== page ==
Things I Love About My Mobile: Part 2 – The Perfect Guide

Posted on 09/29/2011

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Nokia Maps 3.8 Beta

21st January 2010.

An unremarkable Thursday if I recall.

Well that was until this happened: Free Navigation for Life for Nokia Smartphones.

I’ll be honest, I was a bit bummed. One of the appeals of choosing the 6710 Navigator, was that at that price point, it was the only Symbian phone that came with a 2 year drive licence. Had I known what Nokia was planning to roll out free navigation for life!

Jokes aside, removing licence fees for Ovi Maps was a game changer for Nokia. I often here Maps referred to as the jewel in Nokia’s crown, and in all honesty it is the best application you can find for Symbian. That day, not only were a handful of current devices and all future devices going to have free Navigation, we were also treated to an updated application that added a number of enhancements, like weather and guides.

The evolution of Maps from v3, to the free v3.3 release to the current commercial 3.6 or for the brave the superb 3.8 beta (now rebranded as Nokia Maps) has been startling to watch. Along the way, I have noticed UI refinements for a better touch experience, the addition of more partners for guides leading to an improved points of interest (POI) database, a new weather application, check-in options to foursquare and more, and the ability to download maps directly to device over WiFi, truly ‘post-PC’. Moreover, the have been under the hood improvements to the search facility, live traffic, and improved rerouting. The routing algorithm must also have been refined along the way, because in the 3.8 beta it is incredibly logical even more so when coupled with live traffic updates. And let us not forget that unlike standalone units, map data is free for life too.

Maps has certainly gotten a lot of use from me, and saved me a lot of Rands in that I have never ever thought about buying a standalone GPS unit since. I have compared it directly to my in-laws admittedly no aging Garmin and I have to say that the Maps of 2011 is a stellar experience, leveraging the power of mobile with regards to connectivity, to provide a rich and immersive on device experience that goes beyond the primary role of navigation.

But it’s not just about the software. The Maps experience was fine on the small transflective 2.6″ QVGA LCD display of the 6710 Navigator but once I upgraded to the 3.5″ nHD AMOLED display of the N8, and aided by more powerful internals it was a different ball game. Maps was built for a powerful device like the N8. What the N8 brings to the table is an excellent display both in terms of size and quality. Yes it could so with an extra 0.5″ and Nokia’s famed clear black display (CBD) technology but it is still excellent nonetheless. At all levels, brightness, contrast and general visibility in direct sunlight, the N8 does a great job. And the speaker is equally impressive. Yes it a single mono unit but it is loud and the clarity is immense. I didn’t think much of this until I used the E7 in the car and realized just how much louder, especially when cradled in a car mount the N8 is. Same with the SGSII. The N8 knocks those more expensive devices out of the park.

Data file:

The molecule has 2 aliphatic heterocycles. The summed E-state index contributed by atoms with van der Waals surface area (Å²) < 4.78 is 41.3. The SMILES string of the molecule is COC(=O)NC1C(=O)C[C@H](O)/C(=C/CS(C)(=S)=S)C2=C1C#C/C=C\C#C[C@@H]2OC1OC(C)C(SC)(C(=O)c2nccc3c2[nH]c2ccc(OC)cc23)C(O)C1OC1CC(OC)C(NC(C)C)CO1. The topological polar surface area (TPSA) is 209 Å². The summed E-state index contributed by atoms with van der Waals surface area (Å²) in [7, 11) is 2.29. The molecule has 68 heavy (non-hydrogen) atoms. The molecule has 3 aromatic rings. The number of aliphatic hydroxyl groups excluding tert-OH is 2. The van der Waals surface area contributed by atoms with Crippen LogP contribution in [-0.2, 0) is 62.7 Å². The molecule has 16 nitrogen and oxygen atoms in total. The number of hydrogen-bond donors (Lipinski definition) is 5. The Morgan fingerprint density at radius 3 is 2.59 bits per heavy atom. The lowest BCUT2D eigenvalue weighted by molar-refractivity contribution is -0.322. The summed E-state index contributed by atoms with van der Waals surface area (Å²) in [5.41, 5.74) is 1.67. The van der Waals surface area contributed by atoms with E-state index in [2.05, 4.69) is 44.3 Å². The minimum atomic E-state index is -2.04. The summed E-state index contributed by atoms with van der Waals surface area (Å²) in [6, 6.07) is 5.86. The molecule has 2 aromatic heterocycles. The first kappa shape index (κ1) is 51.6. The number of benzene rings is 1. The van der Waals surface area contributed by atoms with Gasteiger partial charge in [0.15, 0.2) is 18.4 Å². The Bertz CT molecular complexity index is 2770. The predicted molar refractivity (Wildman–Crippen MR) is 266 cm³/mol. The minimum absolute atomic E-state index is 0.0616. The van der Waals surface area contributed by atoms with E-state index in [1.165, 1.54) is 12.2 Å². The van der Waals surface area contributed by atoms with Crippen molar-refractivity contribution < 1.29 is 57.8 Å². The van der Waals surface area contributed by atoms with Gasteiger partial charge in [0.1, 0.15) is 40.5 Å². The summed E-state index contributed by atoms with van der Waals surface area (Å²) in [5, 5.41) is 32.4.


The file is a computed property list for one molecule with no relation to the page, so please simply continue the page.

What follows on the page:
And speaking of car mounts, accessorize! I purchased the Cr-122 multi-phone car mount, and of course the N8 comes with a car charger. The CR-122 is a great unit, incredibly well constructed and the suction keeps it mounted tightly to the windshield of the car, and it’s cradles both the N8 and E7 well.

In my humblest opinion, the N8 and Nokia Maps (with the CR-122 and car charger) is a powerful companion for anyone looking for a complete in-car navigation system. Maps has been a veritable tour de force for Navigation software, and so many of the N8s design consideration make it fit for purpose.

The Nokia N8 – The Perfect Guide.

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